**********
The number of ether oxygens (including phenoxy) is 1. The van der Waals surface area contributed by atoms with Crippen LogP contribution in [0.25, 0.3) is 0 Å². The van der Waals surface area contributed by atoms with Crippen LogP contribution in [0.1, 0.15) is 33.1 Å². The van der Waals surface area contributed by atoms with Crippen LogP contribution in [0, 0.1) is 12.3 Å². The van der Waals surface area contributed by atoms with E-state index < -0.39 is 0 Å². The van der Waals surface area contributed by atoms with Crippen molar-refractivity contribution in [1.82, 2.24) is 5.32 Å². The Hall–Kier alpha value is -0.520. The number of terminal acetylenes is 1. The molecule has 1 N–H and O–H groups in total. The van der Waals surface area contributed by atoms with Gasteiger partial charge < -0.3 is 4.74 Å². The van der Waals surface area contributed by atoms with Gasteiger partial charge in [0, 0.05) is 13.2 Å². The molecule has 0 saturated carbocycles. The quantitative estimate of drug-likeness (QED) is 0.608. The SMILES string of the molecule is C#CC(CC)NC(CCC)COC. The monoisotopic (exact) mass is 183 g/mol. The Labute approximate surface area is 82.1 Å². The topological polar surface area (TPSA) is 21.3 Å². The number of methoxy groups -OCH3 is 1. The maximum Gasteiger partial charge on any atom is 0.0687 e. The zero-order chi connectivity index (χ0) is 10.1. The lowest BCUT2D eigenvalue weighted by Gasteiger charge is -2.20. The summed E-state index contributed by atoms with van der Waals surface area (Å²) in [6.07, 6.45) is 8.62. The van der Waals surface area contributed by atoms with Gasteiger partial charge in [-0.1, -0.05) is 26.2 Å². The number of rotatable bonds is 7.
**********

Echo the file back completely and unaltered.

The number of ether oxygens (including phenoxy) is 1. The van der Waals surface area contributed by atoms with Crippen LogP contribution in [0.25, 0.3) is 0 Å². The van der Waals surface area contributed by atoms with Crippen LogP contribution in [0.1, 0.15) is 33.1 Å². The van der Waals surface area contributed by atoms with Crippen LogP contribution in [0, 0.1) is 12.3 Å². The van der Waals surface area contributed by atoms with E-state index < -0.39 is 0 Å². The van der Waals surface area contributed by atoms with Crippen molar-refractivity contribution in [1.82, 2.24) is 5.32 Å². The Hall–Kier alpha value is -0.520. The number of terminal acetylenes is 1. The molecule has 1 N–H and O–H groups in total. The van der Waals surface area contributed by atoms with Gasteiger partial charge < -0.3 is 4.74 Å². The van der Waals surface area contributed by atoms with Gasteiger partial charge in [0, 0.05) is 13.2 Å². The molecule has 0 saturated carbocycles. The quantitative estimate of drug-likeness (QED) is 0.608. The SMILES string of the molecule is C#CC(CC)NC(CCC)COC. The monoisotopic (exact) mass is 183 g/mol. The Labute approximate surface area is 82.1 Å². The topological polar surface area (TPSA) is 21.3 Å². The number of methoxy groups -OCH3 is 1. The maximum Gasteiger partial charge on any atom is 0.0687 e. The zero-order chi connectivity index (χ0) is 10.1. The lowest BCUT2D eigenvalue weighted by Gasteiger charge is -2.20. The summed E-state index contributed by atoms with van der Waals surface area (Å²) in [6.07, 6.45) is 8.62. The van der Waals surface area contributed by atoms with Gasteiger partial charge in [-0.1, -0.05) is 26.2 Å². The number of rotatable bonds is 7.